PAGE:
The early months of 2013 have been marked by damaging labor strike action in several countries which has punished shipowners and charterers even though they are innocent parties, says The Strike Club, the market leader for delay insurance for the marine trades.
Some of the worst trouble spots in recent weeks have been in South America, particularly Chile where a three-week strike crippled the country’s key ports, blocking exports of copper (Chile is the world’s largest producer of this metal), fruit and wood products. Chile’s business leaders estimated the country lost more than $200 million a day due to the conflict.
There has been a miners’ strike in Colombia, and it was only this month that US stevedores signed a six-year master contract with the employers that removed the strike threat at east and Gulf coast ports.
In Southeast Asia, a port workers’ strike has now dragged on for more than three weeks at Hong Kong, one of the world’s top container hubs.
And at present Greece is in the spotlight as the seafarers’ union is threatening strike action in protest at new maritime legislation that, say the union, will swell their current high unemployment number.
It was against this volatile background that the club’s directors met in Singapore at the end of last week, when the managers reported higher levels of shore-related claims from a wide range of incidents. These included general strikes, port strikes, strikes by land transport operators, customs and pilots, as well as port closures, blockades by fishermen, physical obstructions and mechanical equipment breakdowns.
Conversely, the club’s mutual business saw lower levels of ship-related claims from causes such as collision, grounding, machinery damage, crew strikes, piracy and pollution.
Given the continuing unsettled outlook for the shipping industry, the club has experienced further strong demand for its various insurance covers, which include fixed-premium war risks and loss of earnings. The February renewal saw a healthy retention ratio of 90% for mutual entries.
Although turnover dropped during 2012/13, as insured values fell, combined free reserves increased by 5.4%, following the previous year’s 8.6% rise. The club retains its S&P rating of BBB+ with a stable outlook.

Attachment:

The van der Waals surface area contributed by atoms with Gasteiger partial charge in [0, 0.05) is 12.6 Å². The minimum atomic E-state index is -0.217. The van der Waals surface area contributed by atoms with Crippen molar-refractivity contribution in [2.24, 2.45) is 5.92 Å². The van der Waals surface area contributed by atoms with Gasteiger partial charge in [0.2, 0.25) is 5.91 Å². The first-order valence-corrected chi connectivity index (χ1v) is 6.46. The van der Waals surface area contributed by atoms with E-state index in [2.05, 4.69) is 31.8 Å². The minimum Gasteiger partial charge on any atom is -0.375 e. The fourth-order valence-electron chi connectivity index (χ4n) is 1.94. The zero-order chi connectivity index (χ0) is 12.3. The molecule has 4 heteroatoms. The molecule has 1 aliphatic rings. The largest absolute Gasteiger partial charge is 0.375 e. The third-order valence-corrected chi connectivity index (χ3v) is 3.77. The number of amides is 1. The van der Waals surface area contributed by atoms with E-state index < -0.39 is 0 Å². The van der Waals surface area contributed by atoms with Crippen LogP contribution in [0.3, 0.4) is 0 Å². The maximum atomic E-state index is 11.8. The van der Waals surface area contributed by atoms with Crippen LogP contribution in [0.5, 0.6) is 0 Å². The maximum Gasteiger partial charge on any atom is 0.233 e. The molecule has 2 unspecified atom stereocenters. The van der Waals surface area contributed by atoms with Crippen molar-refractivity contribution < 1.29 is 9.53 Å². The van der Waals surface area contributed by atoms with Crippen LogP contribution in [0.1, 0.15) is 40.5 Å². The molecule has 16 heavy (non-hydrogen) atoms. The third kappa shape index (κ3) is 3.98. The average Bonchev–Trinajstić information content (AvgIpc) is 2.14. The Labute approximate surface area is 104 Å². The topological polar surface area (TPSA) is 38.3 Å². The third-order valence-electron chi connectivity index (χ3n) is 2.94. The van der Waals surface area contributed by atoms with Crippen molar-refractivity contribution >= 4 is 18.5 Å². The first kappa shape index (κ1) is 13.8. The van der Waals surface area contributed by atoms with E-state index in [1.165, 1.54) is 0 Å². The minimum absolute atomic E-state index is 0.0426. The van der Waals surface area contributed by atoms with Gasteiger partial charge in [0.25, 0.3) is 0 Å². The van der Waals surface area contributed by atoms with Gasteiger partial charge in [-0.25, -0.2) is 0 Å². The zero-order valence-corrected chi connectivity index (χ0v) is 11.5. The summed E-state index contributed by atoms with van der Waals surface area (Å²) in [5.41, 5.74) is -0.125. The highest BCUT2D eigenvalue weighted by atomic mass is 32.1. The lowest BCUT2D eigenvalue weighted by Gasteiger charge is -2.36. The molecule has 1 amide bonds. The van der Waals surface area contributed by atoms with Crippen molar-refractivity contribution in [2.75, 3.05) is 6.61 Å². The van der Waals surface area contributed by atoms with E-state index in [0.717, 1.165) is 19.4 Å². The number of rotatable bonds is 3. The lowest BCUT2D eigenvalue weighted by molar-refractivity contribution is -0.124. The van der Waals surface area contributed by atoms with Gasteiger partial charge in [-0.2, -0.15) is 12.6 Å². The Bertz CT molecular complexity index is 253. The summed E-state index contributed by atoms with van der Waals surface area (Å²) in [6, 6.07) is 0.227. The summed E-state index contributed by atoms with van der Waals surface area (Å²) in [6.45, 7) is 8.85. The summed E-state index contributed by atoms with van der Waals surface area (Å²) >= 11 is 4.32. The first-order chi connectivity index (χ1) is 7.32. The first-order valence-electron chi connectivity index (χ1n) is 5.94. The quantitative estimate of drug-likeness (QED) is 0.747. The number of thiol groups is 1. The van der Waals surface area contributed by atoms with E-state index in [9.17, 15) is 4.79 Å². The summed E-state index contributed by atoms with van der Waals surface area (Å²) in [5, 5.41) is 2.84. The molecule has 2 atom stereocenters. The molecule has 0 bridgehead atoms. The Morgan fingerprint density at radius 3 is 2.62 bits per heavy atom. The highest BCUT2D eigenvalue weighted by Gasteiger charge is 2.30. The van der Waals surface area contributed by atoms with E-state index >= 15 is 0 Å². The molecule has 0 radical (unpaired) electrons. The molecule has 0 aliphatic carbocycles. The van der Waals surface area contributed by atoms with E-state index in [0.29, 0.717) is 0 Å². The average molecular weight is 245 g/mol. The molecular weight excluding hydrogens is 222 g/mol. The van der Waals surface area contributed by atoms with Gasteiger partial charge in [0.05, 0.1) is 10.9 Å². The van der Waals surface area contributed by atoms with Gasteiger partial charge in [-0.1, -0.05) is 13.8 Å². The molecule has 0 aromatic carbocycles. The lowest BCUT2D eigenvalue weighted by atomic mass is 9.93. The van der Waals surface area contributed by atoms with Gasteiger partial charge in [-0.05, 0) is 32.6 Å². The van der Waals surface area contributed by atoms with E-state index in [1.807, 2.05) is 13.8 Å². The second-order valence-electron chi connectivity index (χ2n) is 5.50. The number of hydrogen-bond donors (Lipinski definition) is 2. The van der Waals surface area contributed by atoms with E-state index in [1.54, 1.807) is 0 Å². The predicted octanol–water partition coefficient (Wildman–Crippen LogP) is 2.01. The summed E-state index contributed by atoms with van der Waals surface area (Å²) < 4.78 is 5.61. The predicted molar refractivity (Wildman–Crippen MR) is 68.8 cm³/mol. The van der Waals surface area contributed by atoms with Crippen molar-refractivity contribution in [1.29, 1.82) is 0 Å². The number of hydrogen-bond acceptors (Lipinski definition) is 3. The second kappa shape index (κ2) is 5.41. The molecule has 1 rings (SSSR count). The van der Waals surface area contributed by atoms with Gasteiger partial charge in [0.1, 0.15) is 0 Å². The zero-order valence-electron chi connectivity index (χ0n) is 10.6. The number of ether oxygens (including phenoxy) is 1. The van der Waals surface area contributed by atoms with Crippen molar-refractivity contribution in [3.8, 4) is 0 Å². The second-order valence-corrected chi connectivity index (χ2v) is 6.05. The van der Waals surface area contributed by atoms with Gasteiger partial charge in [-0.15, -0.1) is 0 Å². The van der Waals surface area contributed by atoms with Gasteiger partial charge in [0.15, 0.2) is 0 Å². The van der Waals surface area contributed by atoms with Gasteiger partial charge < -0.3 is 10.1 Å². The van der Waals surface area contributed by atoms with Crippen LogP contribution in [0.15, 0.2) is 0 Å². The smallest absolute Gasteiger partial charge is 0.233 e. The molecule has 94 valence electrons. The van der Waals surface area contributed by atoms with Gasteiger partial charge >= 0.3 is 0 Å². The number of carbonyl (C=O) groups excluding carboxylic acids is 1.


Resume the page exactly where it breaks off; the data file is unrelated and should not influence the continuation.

In Singapore the directors noted that the aggregate total of tonnage entered in the mutual classes during 2012/13 (to February 1 this year) was 170m dwt – a significant increase on the 145m dwt the year before.
Bill Milligan, chairman and chief executive of S.C. Management, said that the club’s mutual insurance covered a range of marine trade delays outside a ship operator’s control, hence the appeal both to owners and charterers wanting to manage their risk exposures. Moreover, the size of the club and the wide spread of entered tonnage were important for risk management purposes.
“The Strike Club has been a protector and partner of shipowners and charterers for over half a century,” he said, “and it will continue to seek to expand its product range to meet members’ needs. Our job is to provide a financial back-stop to alleviate any losses arising from marine delay risk exposures. Members have all the benefits of mutuality that the P&I system provides, and at a very modest cost.”
Overall, fixed-premium income was $18.5 million. The club provides ‘one stop shop’ fixed-premium war cover up to $200m to owners or charterers, combining traditional hull & machinery risks with tailored extensions as required; for example, loss of hire due to piracy even in the absence of a hull & machinery incident, or charterers’ loss of bunkers resulting from a highjacking etc.
Loss of earnings cover is up to $3.375 million, using standard market wordings, for periods up to 180 days. The club also offers fixed-premium cover for delay risks for longer periods than covered by the mutual rules, such as delays up to 180 days, plus expenses, caused by discovery of drugs or contraband, as well as for delay risks outside the mutual rules.
Claims and Release Calls
For Classes I and II (shore-related risks), despite the high level of claims, the directors have been able to levy a closing call of 20% for the 2011/12 policy year. For 2012/13, after 12 months claims are higher than expected, but nevertheless the release call is maintained at 30%. For the current policy year, the release call is maintained at 30% in spite of the early claims setback.
For Class III (ship-related claims), the closing call for 2011/12 is 20%. After 12 months, claims for the 2012/13 year are lower than expected, and the release call is maintained at 30%. The new policy year has started well, with the release call maintained at 30%.
The club is now in its 56th year of operation. Membership is spread widely around the world, with Asian membership developing strongly.